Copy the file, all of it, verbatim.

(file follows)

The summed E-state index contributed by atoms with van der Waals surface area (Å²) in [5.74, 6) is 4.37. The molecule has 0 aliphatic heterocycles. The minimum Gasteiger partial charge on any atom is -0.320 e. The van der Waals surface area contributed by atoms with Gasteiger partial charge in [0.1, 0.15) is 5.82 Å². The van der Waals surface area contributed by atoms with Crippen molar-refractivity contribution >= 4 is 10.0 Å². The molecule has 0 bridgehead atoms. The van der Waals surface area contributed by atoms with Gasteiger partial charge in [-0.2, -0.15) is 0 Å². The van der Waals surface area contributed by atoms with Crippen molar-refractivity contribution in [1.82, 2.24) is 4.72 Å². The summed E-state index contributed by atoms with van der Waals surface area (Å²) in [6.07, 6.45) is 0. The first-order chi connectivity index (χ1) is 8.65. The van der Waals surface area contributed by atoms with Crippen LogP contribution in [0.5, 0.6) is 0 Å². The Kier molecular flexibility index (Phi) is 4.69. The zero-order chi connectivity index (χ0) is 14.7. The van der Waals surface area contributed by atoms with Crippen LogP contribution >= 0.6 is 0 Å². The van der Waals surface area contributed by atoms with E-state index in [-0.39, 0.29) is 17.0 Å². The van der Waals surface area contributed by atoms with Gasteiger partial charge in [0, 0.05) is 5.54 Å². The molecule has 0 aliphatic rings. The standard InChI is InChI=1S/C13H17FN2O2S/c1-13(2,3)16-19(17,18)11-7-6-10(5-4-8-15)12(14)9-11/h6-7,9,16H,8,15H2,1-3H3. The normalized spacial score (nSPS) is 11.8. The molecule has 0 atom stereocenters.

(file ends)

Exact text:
The summed E-state index contributed by atoms with van der Waals surface area (Å²) in [5.74, 6) is 4.37. The molecule has 0 aliphatic heterocycles. The minimum Gasteiger partial charge on any atom is -0.320 e. The van der Waals surface area contributed by atoms with Gasteiger partial charge in [0.1, 0.15) is 5.82 Å². The van der Waals surface area contributed by atoms with Crippen molar-refractivity contribution >= 4 is 10.0 Å². The molecule has 0 bridgehead atoms. The van der Waals surface area contributed by atoms with Gasteiger partial charge in [-0.2, -0.15) is 0 Å². The van der Waals surface area contributed by atoms with Crippen molar-refractivity contribution in [1.82, 2.24) is 4.72 Å². The summed E-state index contributed by atoms with van der Waals surface area (Å²) in [6.07, 6.45) is 0. The first-order chi connectivity index (χ1) is 8.65. The van der Waals surface area contributed by atoms with Crippen LogP contribution in [0.5, 0.6) is 0 Å². The Kier molecular flexibility index (Phi) is 4.69. The zero-order chi connectivity index (χ0) is 14.7. The van der Waals surface area contributed by atoms with Crippen LogP contribution >= 0.6 is 0 Å². The van der Waals surface area contributed by atoms with E-state index in [-0.39, 0.29) is 17.0 Å². The van der Waals surface area contributed by atoms with Gasteiger partial charge in [0, 0.05) is 5.54 Å². The molecule has 0 aliphatic rings. The standard InChI is InChI=1S/C13H17FN2O2S/c1-13(2,3)16-19(17,18)11-7-6-10(5-4-8-15)12(14)9-11/h6-7,9,16H,8,15H2,1-3H3. The normalized spacial score (nSPS) is 11.8. The molecule has 0 atom stereocenters.